Although not a patch on the boggling Grand Palace in Bangkok, the most impressive Buddhist landmark on the island is the golden Big Buddha, set within the grounds of the Wat Phra Yai temple. Close by, is the temple of Wat Plai Laem where you can pay your respects to Guanyin, the goddess of compassion and mercy who looms above the water with her 18 outstretched arms.

Bangrak Beach with Koh Samui’s Big Buddha in the distance



The island is rammed with outstanding food options, including exceptional Thai, Chinese and Western restaurants.

Koh Thai Kitchen at the Four Seasons: Exquisite southern dishes, from a deeply fragrant massaman curry, to a red curry with prawns as big as a baby’s arm.

The Ranch at the Ritz Carlton: For when you just need a really amazing steak, wagyu and Angus from Australia, sizzled at your table.

Bang Por Seafood: Locals recommend this simple restaurant on the beach offering some of the most delicious seafood on the island at great prices.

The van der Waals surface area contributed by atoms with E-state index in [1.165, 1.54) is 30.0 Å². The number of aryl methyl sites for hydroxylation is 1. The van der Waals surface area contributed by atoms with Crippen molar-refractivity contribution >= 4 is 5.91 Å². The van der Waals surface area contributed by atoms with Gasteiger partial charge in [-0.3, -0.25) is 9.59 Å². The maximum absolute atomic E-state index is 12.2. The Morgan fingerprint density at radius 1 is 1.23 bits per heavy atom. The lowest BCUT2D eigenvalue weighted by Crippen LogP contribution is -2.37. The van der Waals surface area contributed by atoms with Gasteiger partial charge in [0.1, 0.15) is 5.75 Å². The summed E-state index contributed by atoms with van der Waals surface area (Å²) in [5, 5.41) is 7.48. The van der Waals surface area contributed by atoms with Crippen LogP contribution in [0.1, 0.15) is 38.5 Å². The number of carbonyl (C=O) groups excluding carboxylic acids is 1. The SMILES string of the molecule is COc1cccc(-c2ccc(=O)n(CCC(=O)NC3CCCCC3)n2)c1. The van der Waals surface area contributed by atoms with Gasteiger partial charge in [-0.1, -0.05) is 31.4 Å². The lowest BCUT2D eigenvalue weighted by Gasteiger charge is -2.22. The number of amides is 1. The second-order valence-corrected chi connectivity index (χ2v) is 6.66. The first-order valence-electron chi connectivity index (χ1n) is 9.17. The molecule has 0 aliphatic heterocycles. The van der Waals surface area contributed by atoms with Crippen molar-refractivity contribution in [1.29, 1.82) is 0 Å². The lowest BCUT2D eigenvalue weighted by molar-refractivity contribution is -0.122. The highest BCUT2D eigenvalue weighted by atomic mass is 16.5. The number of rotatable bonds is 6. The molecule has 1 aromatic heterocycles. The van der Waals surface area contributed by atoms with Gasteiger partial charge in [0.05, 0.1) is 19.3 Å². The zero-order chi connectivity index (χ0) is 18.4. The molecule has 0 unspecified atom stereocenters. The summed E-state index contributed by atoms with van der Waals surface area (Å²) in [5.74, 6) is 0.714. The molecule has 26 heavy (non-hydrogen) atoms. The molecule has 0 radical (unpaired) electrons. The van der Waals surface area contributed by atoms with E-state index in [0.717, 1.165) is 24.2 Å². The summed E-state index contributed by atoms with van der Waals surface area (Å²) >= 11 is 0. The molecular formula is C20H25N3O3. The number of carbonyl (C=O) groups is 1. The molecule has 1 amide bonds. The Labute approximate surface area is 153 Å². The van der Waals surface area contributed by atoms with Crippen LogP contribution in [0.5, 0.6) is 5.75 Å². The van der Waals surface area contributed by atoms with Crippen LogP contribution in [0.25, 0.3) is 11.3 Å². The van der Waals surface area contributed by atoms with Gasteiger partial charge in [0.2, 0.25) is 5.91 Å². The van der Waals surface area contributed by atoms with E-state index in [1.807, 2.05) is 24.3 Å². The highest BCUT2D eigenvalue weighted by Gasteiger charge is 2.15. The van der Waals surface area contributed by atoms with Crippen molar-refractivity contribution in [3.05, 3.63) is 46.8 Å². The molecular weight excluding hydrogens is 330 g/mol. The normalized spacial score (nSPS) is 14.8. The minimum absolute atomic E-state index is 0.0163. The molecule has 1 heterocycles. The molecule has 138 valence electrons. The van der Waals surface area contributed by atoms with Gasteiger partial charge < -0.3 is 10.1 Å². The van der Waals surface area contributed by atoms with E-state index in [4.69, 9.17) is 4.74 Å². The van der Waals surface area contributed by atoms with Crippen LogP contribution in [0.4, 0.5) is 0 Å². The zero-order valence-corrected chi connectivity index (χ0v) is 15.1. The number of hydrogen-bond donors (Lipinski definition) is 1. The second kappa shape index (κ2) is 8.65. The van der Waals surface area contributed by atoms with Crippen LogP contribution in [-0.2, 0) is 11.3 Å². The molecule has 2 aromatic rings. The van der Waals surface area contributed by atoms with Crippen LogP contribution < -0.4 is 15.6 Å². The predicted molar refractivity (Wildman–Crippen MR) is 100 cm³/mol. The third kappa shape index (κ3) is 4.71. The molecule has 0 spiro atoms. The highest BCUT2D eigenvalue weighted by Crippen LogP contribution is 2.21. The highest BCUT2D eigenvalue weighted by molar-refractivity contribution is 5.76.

The Jungle Club: Sit back in a bean bag on the deck of this fun restaurant with beautiful views over Chaweng Noi Beach, which serves a Thai and international menu.


Koh Samui is building a reputation as a key wellness destination. Drop in for a massage at one of the many roadside parlours (£10 for a one hour full-body massage). For a day spa experience, most of the resort hotels offer a suite of treatments. Baan Sabai on Bohput Beach offers massages and treatments by the sea. Kamalaya is the island’s most famous luxurious wellness retreat renowned for its A-list clients.

Where to stay

Ritz Carlton Koh Samui: A luxurious American brand set in gorgeous gardens above a private cove.

Outrigger: A busy, fun and good value family option with a kids club, situated near the Coco Splash Waterpark.

The Mud: Beachside bungalows, outdoor swimming pool, free wifi and onsite bar from £15 a night. For more youth hostel options, see www.hostelworld.com

Getting there

Fly direct London to Bangkok with Thai Airways (flight time is roughly 11 hours and 30 minutes) or via Doha with British Airways. Bangkok Airways flies from Bangkok to Koh Samui several times a day.

When to go

For the best prices, avoid peak season (Christmas and New Year, as well as European Easter and summer holidays) and aim for the shoulder seasons of May/June and September/October. Rainy season sets in at the end of October and continues throughout November.